In Plain Sight by C.J. Box: A review

And now for something completely different - a western mystery.

It has been three years since I last read one of C.J. Box's Joe Pickett mysteries, so it was time for me to check in once again on the Saddlestring, Wyoming game warden and his family. This is the sixth book in the series and here's a caveat for potential readers: Don't read this book until you've read the previous five; you will be lost. 

Joe is still the game warden in Twelve Sleep County but that's one of the few constants in this story. The old sheriff of the county, Joe's nemesis, is gone. There is a new sheriff in town and he has quickly become another Pickett nemesis, mainly because he seems incapable of caring about or upholding the law.

Joe's old supervisor, who had helped shield him from some of the bureaucratic minutiae and infighting that he hates, is gone. There's a new head of his department who has taken over the direct supervision of his Twelve Sleep game warden, with an eye to "getting the goods" on him so he can finally push him out.

His friend and ally, Nate Romanowski, is out of the picture - at least at the beginning of the book. Various law enforcement agencies are looking for him, especially the FBI. Joe doesn't know his whereabouts and hasn't heard from him, but before Nate absconded, Joe had promised to feed his hawks and he still honors that promise.

Joe's wife, Marybeth, has started a successful accounting business, which is a good thing because Joe's job doesn't pay much. Their two daughters are growing up and Marybeth is saving for their college education.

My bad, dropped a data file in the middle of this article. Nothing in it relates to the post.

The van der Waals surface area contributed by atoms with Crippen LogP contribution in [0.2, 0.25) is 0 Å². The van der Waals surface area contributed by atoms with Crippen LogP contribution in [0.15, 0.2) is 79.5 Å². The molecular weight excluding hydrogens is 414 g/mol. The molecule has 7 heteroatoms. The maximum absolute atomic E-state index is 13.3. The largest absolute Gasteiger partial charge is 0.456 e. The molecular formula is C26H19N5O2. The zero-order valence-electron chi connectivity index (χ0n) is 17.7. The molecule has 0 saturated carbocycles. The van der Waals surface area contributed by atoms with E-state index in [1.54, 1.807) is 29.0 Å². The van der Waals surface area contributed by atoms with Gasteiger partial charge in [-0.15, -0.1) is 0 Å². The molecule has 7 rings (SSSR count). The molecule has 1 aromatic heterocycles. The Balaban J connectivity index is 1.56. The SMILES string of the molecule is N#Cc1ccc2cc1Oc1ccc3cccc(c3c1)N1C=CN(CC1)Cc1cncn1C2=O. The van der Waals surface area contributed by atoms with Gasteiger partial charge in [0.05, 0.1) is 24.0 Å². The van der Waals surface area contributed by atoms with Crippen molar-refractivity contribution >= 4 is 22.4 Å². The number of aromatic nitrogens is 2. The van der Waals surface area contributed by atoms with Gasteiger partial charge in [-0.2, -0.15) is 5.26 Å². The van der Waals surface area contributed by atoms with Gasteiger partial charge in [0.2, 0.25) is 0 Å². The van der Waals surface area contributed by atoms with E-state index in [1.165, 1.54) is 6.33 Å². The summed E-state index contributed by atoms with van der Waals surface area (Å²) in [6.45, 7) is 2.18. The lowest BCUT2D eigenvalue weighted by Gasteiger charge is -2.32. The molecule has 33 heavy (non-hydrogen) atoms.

In Plain Sight finds Twelve Sleep County in turmoil because the matriarch of the most powerful family in the county, the Scarletts, has gone missing. Opal Scarlett had spent her life setting her sons against each other and now the two older of them are at war over who will control the vast family ranch holdings. The prevailing opinion regarding Opal's disappearance is that one or the other of her sons has killed her and disposed of the body, but the local sheriff doesn't seem to be too eager to investigate.

Meanwhile, a ghost from Pickett's past (which is why you need to read those earlier books) is stalking the family. A series of violent acts involving the killing of wild animals Joe is sworn to protect and leaving the carcasses on or near their house is distressing to the family. Joe searches his memory to try to think who would do such a thing, but he doesn't have a clue.

Box does a good job of describing the Wyoming landscape and the isolation of the inhabitants. His Joe Pickett is a multifaceted character. He first presents as a rather bumbling, ineffective upholder of the law, but there is more there than meets the eye and, as one of the other characters opines, it is dangerous to underestimate him.

The plot moved along at a good pace which kept me turning the pages. There's not a lot of nuance in the characters; they are either good or evil. On the whole, I found this to be an interesting reunion with the Picketts and the ending of the book left me wondering what's going to happen next, so I don't think it will be another three years before I pick up the next one.

My rating: 4 of 5 stars 



  1. Sounds like a good western. BTW, what year do you think the action takes place? Just wondering, because when I think of westerns I imagine old style.

    1. It is a modern-day western, thoroughly contemporary, not historical.

  2. My husband stopped reading these because he kept getting them mixed up with the Craig Johnson books, plus he found Johnson the better writer. He stopped with Trophy Hunt. I showed him your review and he got interested again. You have influence in this house!

    1. Wow! I am honored.

      People keep recommending Craig Johnson to me on the same grounds as your husband - they say he's a better writer. I've never read him but I do intend to get to him, maybe even later this year. We have watched the Netflix series based on his books, Longmire and found it entertaining.


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